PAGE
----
Upton Hill Regional Park in Arlington, VA!

Upton Hill Regional Park in Arlington, VA!

Upton Hill Regional Park in Arlington, VA straddles Fairfax and Arlington County.  The park is surrounded by great older single family homes that Arlington is known for and lots of local shopping. The park has a miniature golf course, Ocean Dunes Waterpark, bocce ball pit, batting cages, and playground. If you’re into walking/hiking the park has lots of trails that take you through naturally wooded areas. If you are into geo-caching there are lots of hidden caches in the park.

Address: 6060 Wilson Boulevard  Arlington, VA 22205

On our visit we walked some of the trails and hit up the playground. Where the play equipment is placed you can tell it use to be an old fountain and the kids had a blast walking up the stairs between the two different play areas. The playground is in pretty good shape and in plenty of shade. The park does have restrooms but not down below near the equipment. If you’re interested in the play equipment you can either park on Wilson Blvd or park above near the waterpark and walk down the trail.

This nice natural park is great to see amongst the busy area of Arlington and has lots to offer everyone!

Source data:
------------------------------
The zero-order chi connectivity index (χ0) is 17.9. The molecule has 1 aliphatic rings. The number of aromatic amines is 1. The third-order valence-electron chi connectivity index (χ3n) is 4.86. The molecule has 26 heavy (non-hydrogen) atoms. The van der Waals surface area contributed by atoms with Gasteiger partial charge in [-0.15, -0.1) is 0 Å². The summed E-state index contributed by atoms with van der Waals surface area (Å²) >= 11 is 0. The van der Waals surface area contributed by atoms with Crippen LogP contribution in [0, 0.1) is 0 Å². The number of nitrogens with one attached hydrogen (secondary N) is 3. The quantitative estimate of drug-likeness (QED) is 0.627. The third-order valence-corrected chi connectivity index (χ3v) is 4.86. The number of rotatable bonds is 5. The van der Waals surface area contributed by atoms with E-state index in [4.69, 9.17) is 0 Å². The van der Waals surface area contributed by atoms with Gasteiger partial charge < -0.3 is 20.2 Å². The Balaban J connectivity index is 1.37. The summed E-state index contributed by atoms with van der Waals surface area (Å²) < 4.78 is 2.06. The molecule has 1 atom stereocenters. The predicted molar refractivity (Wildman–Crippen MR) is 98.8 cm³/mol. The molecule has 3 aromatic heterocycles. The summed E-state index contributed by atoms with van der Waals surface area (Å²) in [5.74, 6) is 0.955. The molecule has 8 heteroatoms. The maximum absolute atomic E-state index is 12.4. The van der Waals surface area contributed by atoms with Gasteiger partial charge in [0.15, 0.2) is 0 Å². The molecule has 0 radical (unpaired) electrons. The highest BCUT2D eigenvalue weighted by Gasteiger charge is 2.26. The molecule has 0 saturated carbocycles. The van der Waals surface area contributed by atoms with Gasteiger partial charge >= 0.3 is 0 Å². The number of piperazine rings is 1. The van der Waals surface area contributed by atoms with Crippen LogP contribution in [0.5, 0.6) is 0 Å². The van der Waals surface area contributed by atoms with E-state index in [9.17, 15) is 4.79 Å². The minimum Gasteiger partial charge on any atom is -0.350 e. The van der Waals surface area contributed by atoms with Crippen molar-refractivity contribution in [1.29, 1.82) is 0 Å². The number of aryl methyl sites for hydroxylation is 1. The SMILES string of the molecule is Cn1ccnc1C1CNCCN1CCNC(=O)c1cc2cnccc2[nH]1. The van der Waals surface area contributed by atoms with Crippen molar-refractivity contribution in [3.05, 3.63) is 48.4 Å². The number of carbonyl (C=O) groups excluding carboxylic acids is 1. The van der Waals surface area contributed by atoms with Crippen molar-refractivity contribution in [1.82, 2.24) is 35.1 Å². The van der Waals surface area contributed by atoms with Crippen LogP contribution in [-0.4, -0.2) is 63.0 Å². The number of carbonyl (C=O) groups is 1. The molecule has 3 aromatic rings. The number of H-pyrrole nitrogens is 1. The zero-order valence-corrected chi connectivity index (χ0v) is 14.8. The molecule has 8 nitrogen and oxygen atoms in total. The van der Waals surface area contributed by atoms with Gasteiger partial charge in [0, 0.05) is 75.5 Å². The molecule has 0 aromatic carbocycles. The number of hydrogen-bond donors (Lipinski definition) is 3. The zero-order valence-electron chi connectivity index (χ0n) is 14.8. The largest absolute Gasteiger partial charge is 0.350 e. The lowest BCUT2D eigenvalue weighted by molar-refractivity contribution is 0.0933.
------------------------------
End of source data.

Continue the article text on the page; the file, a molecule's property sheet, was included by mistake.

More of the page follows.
Bull Run Regional Park in Centreville, VA!

Bull Run Regional Park in Centreville, VA!

A few weeks ago we checked out Bull Run Regional Park in Centreville, VA! This Fairfax County park offers a lot of different activities for everyone including camping, hiking, equestrian trails, picnic shelters, waterpark, disc golf, and several playgrounds. Also towards the end of November through January 3rd the annual Bull Run Festival of Lights showcases a winter wonderland of lights from the comfort of your car.

Address: 7700 Bull Run Drive, Centreville, VA 20121

Near the front of the park is a newer playground area with a large piece of equipment, both types of swings and indoor restrooms right next to the playground area. There isn’t much shade over the equipment but around the play area there is plenty of shade to stand in if the kids get hot.
Bull Run
Bull Run park has large fields where you can hold events and lots of different picnic pavilions and shelters. One large shelter we checked out was called “The Barn” and had a small playground nearby just outside the fence and across the small parking lot was a sand filled playground with clean lit restrooms nearby. The sand filled playground had a lot of older metal equipment and a swing set. There were benches near by with some shade.